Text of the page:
I was eager to see Tom Ford‘s writing and directorial debut. It is fun and fascinating to watch his career, and has been since he caught our attention back when he took over Gucci and brought sexy back to the doomed brand. Since then he’s had the Midas touch in the world of fashion, going on to launch his own label and stores.
So what then,Â is a film by this first-time fashionista like? FordÂ wrote the screenplay based onÂ Christopher Isherwood‘s quiet, elegant novel,Â A Single Man, whichÂ Isherwood wrote afterÂ imagining how his life would be if his real-life much younger lover died. He cast a wonderful Colin Firth as the devastated, suicidal George, unable to cope with the death of his lover,Â and Julianne Moore asÂ his vulnerable fellowÂ Brit best friend,Â Charley.Â (Think AbFab‘s Patsy Stone, only real and not funny, and it’s easily some of Moore’s best work.)
From there Ford’s eye and strong point of view come into play.Â A lot. As a single doomed day in George’s grand life unfolds, tensely, Ford is like a kid with a fresh set of paint colours, and while it sometimes seemed like ‘Look what I can do!’, his enthusiastic flourishes are elegant and engaging.Â His every shotÂ is filled with them; many are clearly the eye of a man from the fashion world.Â Â His cameras linger on exquisitely lit beauty: a dewy rose, perfectly painted lips, George’s Frank Lloyd Wright masterpiece of a house, L.A.’s smoggy sunset gorgeousness, lots of gorgeous people in gorgeous clothes.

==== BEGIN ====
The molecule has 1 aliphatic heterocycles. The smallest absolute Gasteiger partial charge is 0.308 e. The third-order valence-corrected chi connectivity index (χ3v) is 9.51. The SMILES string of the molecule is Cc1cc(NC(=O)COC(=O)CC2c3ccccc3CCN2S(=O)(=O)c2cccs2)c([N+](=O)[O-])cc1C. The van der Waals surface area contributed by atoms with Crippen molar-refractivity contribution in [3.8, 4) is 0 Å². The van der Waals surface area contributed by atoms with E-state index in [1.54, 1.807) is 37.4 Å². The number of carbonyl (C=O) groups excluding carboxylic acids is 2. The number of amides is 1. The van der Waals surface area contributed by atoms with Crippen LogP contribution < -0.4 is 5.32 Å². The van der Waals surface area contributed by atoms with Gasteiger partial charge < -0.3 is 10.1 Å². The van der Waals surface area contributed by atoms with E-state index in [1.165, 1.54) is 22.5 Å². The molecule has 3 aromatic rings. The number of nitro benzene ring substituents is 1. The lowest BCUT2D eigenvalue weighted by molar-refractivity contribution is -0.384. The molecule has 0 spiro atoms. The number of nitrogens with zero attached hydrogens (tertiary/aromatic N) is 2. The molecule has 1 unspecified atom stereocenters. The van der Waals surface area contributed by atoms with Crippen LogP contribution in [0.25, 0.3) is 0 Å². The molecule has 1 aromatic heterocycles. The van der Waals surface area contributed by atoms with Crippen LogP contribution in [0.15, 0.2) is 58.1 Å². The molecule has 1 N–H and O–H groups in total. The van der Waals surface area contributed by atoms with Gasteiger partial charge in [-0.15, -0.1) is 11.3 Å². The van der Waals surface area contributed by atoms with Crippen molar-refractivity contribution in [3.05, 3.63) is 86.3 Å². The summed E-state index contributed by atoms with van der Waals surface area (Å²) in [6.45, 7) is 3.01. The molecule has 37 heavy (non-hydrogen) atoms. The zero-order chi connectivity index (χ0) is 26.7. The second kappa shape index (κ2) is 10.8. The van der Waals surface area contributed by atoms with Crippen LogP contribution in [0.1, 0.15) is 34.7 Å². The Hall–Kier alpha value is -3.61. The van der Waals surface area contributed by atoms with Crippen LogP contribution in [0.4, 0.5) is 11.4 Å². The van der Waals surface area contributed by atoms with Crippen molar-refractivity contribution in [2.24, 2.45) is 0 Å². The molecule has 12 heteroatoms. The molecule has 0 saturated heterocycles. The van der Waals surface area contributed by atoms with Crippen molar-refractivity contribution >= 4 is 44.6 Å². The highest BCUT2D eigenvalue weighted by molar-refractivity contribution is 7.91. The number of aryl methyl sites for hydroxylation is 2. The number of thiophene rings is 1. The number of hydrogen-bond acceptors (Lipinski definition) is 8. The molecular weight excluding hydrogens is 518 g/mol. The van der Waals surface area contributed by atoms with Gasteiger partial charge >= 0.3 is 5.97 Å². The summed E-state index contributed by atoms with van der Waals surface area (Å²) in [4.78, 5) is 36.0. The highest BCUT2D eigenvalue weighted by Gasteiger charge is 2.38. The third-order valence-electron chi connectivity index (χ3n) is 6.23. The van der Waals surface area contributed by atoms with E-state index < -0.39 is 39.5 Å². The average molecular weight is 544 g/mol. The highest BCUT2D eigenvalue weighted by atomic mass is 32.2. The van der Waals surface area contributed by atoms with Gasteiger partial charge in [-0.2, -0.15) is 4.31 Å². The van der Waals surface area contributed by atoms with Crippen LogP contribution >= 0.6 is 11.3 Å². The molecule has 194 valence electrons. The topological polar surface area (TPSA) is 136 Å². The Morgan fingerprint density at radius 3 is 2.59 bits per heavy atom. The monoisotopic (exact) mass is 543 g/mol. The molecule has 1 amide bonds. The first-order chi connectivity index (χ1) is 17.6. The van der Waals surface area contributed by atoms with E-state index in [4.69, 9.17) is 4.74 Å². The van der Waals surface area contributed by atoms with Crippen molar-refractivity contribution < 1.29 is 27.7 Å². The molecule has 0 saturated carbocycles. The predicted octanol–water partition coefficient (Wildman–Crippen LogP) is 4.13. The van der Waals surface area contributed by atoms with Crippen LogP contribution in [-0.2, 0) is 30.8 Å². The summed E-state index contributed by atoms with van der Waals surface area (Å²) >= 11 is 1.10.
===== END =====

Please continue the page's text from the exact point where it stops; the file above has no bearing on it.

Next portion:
Ford’s aesthetic aside, more importantly his best accomplishment with his debut is that he manages to captures the true nature of love between two men, in the way we’re seeing more of in the mainstream since Brokeback Mountain, to the point where it’s simply a love story, not a gay love story.Â In other words, I never once cringed at any off notes.Â All of A Single Man rang true, however overly lushly.